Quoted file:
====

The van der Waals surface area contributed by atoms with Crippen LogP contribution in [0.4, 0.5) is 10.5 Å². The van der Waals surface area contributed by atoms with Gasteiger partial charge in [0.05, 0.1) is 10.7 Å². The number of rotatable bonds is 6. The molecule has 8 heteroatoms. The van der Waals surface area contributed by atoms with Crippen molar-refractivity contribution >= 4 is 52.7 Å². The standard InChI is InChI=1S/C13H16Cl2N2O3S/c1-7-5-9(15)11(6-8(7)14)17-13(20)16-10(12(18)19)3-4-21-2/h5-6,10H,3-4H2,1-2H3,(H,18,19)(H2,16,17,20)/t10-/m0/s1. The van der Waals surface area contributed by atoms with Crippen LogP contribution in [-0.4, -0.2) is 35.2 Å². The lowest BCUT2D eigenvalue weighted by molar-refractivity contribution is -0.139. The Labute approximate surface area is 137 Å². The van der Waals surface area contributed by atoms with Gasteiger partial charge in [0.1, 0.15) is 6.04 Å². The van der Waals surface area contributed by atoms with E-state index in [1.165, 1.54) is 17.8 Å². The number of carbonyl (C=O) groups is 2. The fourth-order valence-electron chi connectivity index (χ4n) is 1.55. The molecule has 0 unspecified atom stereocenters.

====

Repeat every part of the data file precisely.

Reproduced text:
The van der Waals surface area contributed by atoms with Crippen LogP contribution in [0.4, 0.5) is 10.5 Å². The van der Waals surface area contributed by atoms with Gasteiger partial charge in [0.05, 0.1) is 10.7 Å². The number of rotatable bonds is 6. The molecule has 8 heteroatoms. The van der Waals surface area contributed by atoms with Crippen molar-refractivity contribution >= 4 is 52.7 Å². The standard InChI is InChI=1S/C13H16Cl2N2O3S/c1-7-5-9(15)11(6-8(7)14)17-13(20)16-10(12(18)19)3-4-21-2/h5-6,10H,3-4H2,1-2H3,(H,18,19)(H2,16,17,20)/t10-/m0/s1. The van der Waals surface area contributed by atoms with Crippen LogP contribution in [-0.4, -0.2) is 35.2 Å². The lowest BCUT2D eigenvalue weighted by molar-refractivity contribution is -0.139. The Labute approximate surface area is 137 Å². The van der Waals surface area contributed by atoms with Gasteiger partial charge in [0.1, 0.15) is 6.04 Å². The van der Waals surface area contributed by atoms with E-state index in [1.165, 1.54) is 17.8 Å². The number of carbonyl (C=O) groups is 2. The fourth-order valence-electron chi connectivity index (χ4n) is 1.55. The molecule has 0 unspecified atom stereocenters.